Folk Songs from the Southern Highlands - online songbook

Southern Appalachians songs with lyrics, commentary & some sheet music.

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Introduction
part of the country. There is something very homely in the vernacular of
their speech, their folk-tales, and their songs. It is not necessary to search
for their strange bits of narrative and snatches of melody. If you will bide
among these hospitable and cultured Americans for a time, you will hear the
stories and songs. However, it is not always easy to gain the confidence of
these interesting highlanders so that they will give expression to their
melodies. They are naturally diffident. One must live with them, talk with
them of their lives, become a part of their family interest, and tactfully
suggest by the reciting of some tale, their own folk-songs. Once interested
in romance and started in the songs that have been orally transmitted through
the generations, they are likely to pour forth a well of literature unguessed in
people so simple.
To illustrate this manner of tarrying and the way ballads came as a result, I can do no better than draw from my account of "Life in the Great Smokies" as printed in various newspapers and later rewritten and published in The New Jersey Journal of Education for October, 1930.
After a ballad search that took us into the mountain regions of South 1 Carolina and Georgia, we left the Blue Ridge Range with its remarkably •varied scenes, went into the great Smokies on their western side and estab­lished our headquarters in Cade's Cove, Tennessee, one of the most isolated spots in these mountains, and the base from which the ascent to the high altitudes was made.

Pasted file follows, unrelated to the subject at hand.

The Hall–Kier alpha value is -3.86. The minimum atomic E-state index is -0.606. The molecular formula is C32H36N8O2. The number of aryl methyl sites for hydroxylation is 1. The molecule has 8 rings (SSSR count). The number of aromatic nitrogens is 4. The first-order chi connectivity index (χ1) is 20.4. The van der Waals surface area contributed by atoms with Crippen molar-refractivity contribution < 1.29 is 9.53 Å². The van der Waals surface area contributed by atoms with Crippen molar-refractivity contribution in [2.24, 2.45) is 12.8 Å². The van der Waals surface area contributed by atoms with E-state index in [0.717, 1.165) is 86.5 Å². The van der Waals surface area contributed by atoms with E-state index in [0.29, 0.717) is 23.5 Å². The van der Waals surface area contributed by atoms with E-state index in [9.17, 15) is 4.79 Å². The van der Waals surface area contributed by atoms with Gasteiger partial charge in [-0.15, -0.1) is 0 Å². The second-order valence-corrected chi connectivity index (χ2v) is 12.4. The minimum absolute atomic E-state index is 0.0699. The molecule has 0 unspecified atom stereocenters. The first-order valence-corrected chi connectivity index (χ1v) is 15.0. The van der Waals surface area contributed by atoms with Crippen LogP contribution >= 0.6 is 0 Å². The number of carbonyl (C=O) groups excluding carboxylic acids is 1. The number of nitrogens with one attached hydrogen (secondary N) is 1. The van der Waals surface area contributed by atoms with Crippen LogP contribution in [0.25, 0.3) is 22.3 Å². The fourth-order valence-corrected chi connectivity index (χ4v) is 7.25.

1 On August the 7th, 1930, accompanied by Mr. John Oliver, whose cabin we occupied, his two boys and Edmund Waring, another young man, I went up Shuler's Creek, formerly Anthony's Creek, at Spruce Flat School House 'and over Bote Mountain to Thunderhead. We stopped for lunch just under i Rocky Top, one of the three peaks of Thunderhead. As we finished our lunch a violent electrical storm broke with a suddeness that was startling. We were held there for an hour, protected only by our slickers. The lightning played all around us. Five trees were shattered within a radius of one hundred feet. One of the trees was set on fire and was still burning the next day. Later we found many other trees that were literally riddled. The leaves were strewn on the ground. It occurred to me that Thunderhead was well named.
While passing over Bote Mountain I was interested in the nests of "hang­ing birds." One I was able to reach from my horse. I bent down the limb to peep into it, but the young birds had flown. The nest was quite empty,
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E-Book - An Annotated Compendium of Old Time American Songs by James Alverson III